Ryan Johnson, Published April 04 2013
Shirvani could owe thousands in property taxes due to 'fluke' error
Dave Cogdill said the “fluke” went unnoticed by the assessor’s office and wasn’t the fault of Chancellor Hamid Shirvani, who was president of California State University-Stanislaus from 2005 until July 2012.
“There wasn’t anything that he did or should have done that didn’t take place here,” he said. “It was just strictly an assessor’s error internal to the office.”
Shirvani’s former house in this city of about 69,000 in California’s Central Valley sold last month for $610,000. A Sunday article in The Modesto Bee looked into the “short sale,” meaning the sale didn’t raise enough to cover what he still owed on the nearly
$1.2 million Bank of America loan he received in 2007.
Cogdill said research for the article found incorrect property assessments on the house since 2008 that could add up to a tax bill of more than $10,000.
The issue started with a large remodeling and expansion project that began in June 2006, just four months after Shirvani paid $664,000 to purchase the house, built in 1968. The work, with a total valuation of about $280,000, added 1,509 square feet and a four-car garage.
The county reassessed the property in February 2007 at the end of the renovation, putting the value at $877,500. But home values were dropping across much of the country at the time, and Cogdill said Stanislaus County lowered assessments on Shirvani’s house and many others in 2008.
After the renovation, revised details of Shirvani’s home such as the new square footage, garage type and overall quality weren’t updated in the house’s database with the county. That meant that during the 2008 assessment lowering, the computer program that crunched the numbers based the value on the pre-renovation condition.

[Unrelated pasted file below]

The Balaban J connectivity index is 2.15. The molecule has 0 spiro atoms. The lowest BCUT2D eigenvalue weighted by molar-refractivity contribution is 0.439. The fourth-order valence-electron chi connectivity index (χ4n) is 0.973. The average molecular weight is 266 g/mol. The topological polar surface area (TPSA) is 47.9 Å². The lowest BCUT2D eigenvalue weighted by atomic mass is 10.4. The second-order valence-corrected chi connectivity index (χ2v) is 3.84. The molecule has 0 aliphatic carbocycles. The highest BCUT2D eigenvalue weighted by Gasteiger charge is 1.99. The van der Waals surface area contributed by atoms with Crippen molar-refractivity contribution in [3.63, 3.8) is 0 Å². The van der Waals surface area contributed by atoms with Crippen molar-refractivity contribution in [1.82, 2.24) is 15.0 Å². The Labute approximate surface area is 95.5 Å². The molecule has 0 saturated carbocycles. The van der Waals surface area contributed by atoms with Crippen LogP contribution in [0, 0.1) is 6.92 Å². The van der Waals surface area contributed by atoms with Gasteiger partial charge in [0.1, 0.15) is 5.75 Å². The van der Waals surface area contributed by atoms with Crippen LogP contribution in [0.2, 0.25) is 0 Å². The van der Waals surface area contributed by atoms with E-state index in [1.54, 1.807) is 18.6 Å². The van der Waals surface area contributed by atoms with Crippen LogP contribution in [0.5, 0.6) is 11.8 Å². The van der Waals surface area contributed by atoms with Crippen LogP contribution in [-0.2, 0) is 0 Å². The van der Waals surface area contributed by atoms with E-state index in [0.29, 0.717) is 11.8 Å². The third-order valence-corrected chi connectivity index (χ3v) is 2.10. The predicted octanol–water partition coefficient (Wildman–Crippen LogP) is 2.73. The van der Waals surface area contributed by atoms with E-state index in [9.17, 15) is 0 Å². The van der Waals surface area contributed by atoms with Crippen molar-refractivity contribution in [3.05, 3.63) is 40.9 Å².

Cogdill said in the case of Shirvani’s home, that resulted in a new assessed value of $310,000 – about half of the correct value.
The Modesto Bee article said basic annual property taxes not including school bonds and other extras are 1 percent of the assessed value, which would add up to $8,775 per year on a house assessed at $877,500. Shirvani would have owed about $3,100 for the years his home was assessed at $310,000.
Cogdill said the county is required by law to go back a maximum of four years to collect on these unpaid taxes. He said Shirvani will almost certainly have to pay the difference for the past four years, though the assessor’s office hasn’t yet contacted him.
Tax bills are usually sent out Oct. 1 each year, and if Shirvani is required to pay, he would have about 60 days after receiving the bill to file an appeal.
Shirvani told The Forum he will deal with any bill he receives, and he hadn’t yet been notified of any errors or underpayment.
“I’ve always paid my bills on time, trust me, and I’ll be more than happy to with any obligation I have,” he said. “But I haven’t done anything wrong.”
Readers can reach Forum reporter Ryan Johnson at (701) 241-5587